Like many others, I was transfixed last night. The first thing to say is that Oprah Winfrey is one hell of an interviewer. As an exercize in journalism, in an extremely fraught interaction, she was focused, clear, calm and relentless. Not since Martha Raddatz …
As for Armstrong, I’m afraid I cannot muster much anger about the actual use of what he correctly calls “performance enhancers”. If everyone is cheating, in some ways, no one is. And the ubiquity of performance enhancers in the sport when he was at its helm means he was competing against chemically-enhanced equals. He still won. Those drugs take human performance to new levels, but they do not abolish core and real athletic prowess, focus, and psychological grit. I’ve long believed in ending prohibition in sports on performance enhancers – because they are everywhere and unstoppable. We should rather have tests that ensure equality of enhancement. We could also have drug-free football, for example, alongside the steroidal monstrosities of the NFL. Fans might even prefer to watch human beings play the game again, rather than herds of steroidal human cattle, slowly turning their brains to mush.
My point is that we are all pharmaceutically-compromised now. From SSRIs to Adderall, from Xanax to taurine and caffeine energy drinks, it’s harder and harder to draw very clear lines between what chemicals are illicit and what chemicals aren’t. We don’t begrudge injured athletes drugs that alleviate pain and speed recovery. And the distinctions between preventing pain and improving performance will become harder to maintain.
I can see a day when human growth hormone is almost universally used among male retirees, just as testosterone is now being prescribed routinely to those facing the decline of age. I have a bias here. Without pharmaceuticals of extreme sophistication, I’d be dead. Without testosterone replacement therapy, I’d probably be terminally depressed and sick. Without Xanax, insomnia would destroy my productivity. But I hope that bias does not negate the fact that the human mind has made the human body qualitatively different than it was only a couple of decades ago. We don’t just live longer because of drugs. We live immensely better lives. This is a fact that will affect every aspect of our lives, and sports, of course, will be part of that. The money involved, the sheer power of the drugs, the availability of them … we can continue to deny this and get outraged every time it emerges, or we can begin to have a calmer, saner conversation about it.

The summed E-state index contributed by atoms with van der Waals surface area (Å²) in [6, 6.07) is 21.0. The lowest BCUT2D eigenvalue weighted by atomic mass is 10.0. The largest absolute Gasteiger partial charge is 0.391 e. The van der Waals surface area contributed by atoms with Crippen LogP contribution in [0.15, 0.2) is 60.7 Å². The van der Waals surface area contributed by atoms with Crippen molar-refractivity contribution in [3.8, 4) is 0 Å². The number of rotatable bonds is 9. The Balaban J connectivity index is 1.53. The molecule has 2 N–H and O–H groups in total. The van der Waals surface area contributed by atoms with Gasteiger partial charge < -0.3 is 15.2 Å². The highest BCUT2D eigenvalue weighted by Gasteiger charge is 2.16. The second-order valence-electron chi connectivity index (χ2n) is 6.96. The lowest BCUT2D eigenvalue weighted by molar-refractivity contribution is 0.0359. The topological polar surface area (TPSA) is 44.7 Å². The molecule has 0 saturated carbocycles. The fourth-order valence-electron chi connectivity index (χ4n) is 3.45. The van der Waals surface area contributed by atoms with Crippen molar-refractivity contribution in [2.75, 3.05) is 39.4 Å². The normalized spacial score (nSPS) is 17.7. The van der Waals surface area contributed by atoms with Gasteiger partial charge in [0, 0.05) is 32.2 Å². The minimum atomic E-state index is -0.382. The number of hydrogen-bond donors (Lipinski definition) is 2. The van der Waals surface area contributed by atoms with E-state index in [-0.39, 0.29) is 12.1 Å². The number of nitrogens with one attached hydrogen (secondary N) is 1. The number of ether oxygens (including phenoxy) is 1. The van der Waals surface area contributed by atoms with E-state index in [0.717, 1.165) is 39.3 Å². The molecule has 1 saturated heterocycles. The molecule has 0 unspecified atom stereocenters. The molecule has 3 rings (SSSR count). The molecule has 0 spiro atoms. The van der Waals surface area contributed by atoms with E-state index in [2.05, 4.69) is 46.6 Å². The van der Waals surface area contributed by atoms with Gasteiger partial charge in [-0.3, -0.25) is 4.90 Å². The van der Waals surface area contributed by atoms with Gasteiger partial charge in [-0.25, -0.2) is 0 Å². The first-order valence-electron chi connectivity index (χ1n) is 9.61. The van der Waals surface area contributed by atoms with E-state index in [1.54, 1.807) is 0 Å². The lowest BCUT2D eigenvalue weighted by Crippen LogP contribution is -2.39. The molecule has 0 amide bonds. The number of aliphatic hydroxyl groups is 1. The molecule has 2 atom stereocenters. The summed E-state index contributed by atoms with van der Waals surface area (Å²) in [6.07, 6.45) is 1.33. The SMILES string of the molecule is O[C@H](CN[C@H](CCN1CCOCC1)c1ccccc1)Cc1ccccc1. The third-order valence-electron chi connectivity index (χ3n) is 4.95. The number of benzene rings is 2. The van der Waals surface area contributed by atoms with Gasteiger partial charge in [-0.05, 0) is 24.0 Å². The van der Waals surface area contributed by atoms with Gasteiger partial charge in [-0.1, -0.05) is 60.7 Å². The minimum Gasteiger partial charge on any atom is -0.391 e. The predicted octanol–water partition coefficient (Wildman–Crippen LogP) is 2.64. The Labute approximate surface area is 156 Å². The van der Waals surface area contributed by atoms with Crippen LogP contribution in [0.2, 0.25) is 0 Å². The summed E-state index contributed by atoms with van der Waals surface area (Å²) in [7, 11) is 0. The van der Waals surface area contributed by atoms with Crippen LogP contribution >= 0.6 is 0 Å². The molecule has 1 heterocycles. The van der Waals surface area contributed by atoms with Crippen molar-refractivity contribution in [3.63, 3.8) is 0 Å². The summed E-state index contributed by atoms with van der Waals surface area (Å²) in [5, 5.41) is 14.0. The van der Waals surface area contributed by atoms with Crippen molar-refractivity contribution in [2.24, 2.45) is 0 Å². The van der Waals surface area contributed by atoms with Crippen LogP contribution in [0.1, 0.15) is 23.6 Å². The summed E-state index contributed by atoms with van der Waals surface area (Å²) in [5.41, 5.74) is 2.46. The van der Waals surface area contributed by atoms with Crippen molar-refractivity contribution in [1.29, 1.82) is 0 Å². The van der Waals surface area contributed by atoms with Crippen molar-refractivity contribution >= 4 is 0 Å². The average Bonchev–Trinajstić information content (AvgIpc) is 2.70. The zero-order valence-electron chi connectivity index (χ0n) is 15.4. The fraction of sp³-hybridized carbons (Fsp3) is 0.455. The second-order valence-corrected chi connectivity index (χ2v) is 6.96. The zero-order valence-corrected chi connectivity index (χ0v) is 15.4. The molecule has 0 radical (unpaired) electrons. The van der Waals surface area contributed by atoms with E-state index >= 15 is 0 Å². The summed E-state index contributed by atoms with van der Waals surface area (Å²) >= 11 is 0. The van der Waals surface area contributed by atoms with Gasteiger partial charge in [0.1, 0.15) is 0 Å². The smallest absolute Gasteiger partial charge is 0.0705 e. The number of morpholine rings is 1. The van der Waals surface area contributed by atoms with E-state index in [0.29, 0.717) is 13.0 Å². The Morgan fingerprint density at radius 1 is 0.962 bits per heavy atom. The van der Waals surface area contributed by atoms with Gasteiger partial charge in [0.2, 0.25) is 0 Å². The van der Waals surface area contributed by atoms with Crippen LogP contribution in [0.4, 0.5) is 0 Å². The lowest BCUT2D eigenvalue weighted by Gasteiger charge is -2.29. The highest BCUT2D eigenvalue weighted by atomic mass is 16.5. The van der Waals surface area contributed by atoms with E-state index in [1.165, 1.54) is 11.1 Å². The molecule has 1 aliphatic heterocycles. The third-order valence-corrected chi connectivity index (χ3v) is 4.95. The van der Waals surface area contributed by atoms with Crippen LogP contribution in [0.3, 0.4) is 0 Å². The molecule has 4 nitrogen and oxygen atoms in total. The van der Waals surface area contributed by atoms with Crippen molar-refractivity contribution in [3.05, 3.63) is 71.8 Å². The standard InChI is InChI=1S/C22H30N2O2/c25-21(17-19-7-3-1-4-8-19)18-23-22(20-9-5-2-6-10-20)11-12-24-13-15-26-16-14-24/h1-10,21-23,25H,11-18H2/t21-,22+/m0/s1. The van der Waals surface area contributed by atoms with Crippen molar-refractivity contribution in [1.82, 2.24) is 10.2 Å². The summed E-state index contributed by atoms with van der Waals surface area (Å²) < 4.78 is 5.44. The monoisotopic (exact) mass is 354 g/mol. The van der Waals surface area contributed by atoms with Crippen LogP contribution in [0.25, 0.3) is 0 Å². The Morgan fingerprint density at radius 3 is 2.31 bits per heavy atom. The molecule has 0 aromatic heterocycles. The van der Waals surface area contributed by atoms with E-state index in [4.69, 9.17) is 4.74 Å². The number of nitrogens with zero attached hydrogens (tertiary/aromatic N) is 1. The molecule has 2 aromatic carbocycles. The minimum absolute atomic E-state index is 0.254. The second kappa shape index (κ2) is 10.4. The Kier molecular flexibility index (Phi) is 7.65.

No, to my mind, what’s disgusting about Armstrong was not his drug-use; it was his unconscionably vicious assaults on the truth-tellers.
He went so aggressively on the offense against far weaker human beings who were simply telling the truth. He used his fortune to bully, abuse and destroy them. He trashed their reputations, while celebrating his own. He lied and betrayed others every single step of the way. What he called so many of them is simply beyond belief. He never had to do any of that. And Winfrey brilliantly exposed the monster he became. What she unpeeled is what living a lie will do to anyone’s integrity. It isn’t a one-off event. It is a slow-burning destruction of the human soul.
And, of course, even if performance enhancers didn’t give him an unfair advantage over his rivals, who were also pharmaceutical experiments on wheels, they were nonetheless clearly banned in his sport, he knew it, and the rules matter. Real sportsmen follow rules; they don’t find elaborate, conspiratorial means to foil them. And the use of cancer-survival as a device to keep the truth at bay is simply despicable.
Look: I’m a libertarian in most things and a Christian. I believe in forgiveness – which must start, of course, with Armstrong and those he wronged. But what I see in Armstrong is extraordinary intelligence, peerless will-power, and staggering athleticism – all destroyed by pride and deceit. He is living proof that greatness and evil are often intertwined in the self-destructive longings of the lost soul.
We know this already. And we are all human. Not many of us can say we have never lied. But I just want to say how impressed I was by how skillfully Oprah Winfrey laid that truth out in front of us, like a patient etherized upon a table. She is a broadcaster without equal.
(Photos: American Lance Armstrong with team RadioShack rides in a breakaway during stage 16 of the Tour de France on July 20, 2010 in Pau, France. By Spencer Platt/Getty Images; a young fan holds a sign in support of Lance Armstrong as watches stage six of the USA Pro Challenge from Golden to Boulder on August 25, 2012 in Boulder County, Colorado. By Doug Pensinger/Getty Images.)